Italian FM Stresses Need for Stability in Libya

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Italian Deputy Prime Minister and Minister of Foreign Affairs, Antonio Tajani
Italian Deputy Prime Minister and Minister of Foreign Affairs, Antonio Tajani

The Italian Deputy Prime Minister and Minister of Foreign Affairs, Antonio Tajani called for working towards the stability of Libya, “before talking about the issue of confronting illegal immigration.”

Tajani criticized Europe’s handling of the Libyan crisis, “as it was too late and did not create a unified strategy, while Libya was dragged into chaos,” in an implicit reference to the role of former French President, Nicolas Sarkozy.

He suggested starting to invest in relations not only with the Libyan authorities but also with sub-Saharan Africa. “We must avoid neo-colonialism and build strong alliances, through which we create mixed companies to build infrastructure with our resources, in exchange for low-cost raw materials.”

This came in his interview with the Italian newspaper “Libero Agency.”

He pointed to the need to return to the approach taken by Silvio Berlusconi’s previous government, in managing the migration crisis. In line with the left’s vision adopted by former Interior Minister, Marco Minniti by concluding agreements with the migrant origin countries.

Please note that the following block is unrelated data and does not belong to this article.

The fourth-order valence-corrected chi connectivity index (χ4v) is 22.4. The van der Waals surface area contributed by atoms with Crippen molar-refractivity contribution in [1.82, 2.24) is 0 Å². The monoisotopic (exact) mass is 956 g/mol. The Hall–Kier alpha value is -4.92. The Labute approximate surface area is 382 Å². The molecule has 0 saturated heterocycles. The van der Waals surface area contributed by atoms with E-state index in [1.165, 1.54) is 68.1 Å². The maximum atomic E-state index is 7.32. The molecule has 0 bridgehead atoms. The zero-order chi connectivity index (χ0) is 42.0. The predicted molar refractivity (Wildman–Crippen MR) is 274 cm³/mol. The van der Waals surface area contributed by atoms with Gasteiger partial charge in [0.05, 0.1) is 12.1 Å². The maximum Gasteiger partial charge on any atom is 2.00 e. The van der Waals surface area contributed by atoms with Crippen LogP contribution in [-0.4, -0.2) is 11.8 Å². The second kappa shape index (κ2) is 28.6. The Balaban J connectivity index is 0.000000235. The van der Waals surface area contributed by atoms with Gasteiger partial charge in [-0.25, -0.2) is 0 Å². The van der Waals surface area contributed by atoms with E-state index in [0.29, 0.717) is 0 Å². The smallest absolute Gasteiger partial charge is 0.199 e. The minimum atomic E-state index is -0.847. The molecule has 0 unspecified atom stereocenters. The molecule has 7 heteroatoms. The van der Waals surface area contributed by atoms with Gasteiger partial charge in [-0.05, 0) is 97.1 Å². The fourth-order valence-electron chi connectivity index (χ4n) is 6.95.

Tajani previously asked the European Union to provide $100 billion to Africa, to help it deal with migration. He called for an Italian role “decisive in this matter,” which would enhance its position in the region.

Notably, EU Interior Ministers met in Brussels to agree on an action plan that includes coordination with Libya and Tunisia, to handle the migration crisis. This came two weeks after the French-Italian crisis over the humanitarian ship “Ocean Viking“, which was carrying migrants in the Mediterranean.

France has accused Italy of failing to respect the law of the sea, by turning away the vessel operated by an NGO earlier this month. This triggered crisis talks in Brussels, to head off a new EU dispute over the politically fraught issue.

The AFP noted that all sides described the meeting as productive. Czech Interior Minister, Vit Rakusan whose country holds the EU Presidency, later said all participants had agreed that “more can and must be done” to find a lasting solution.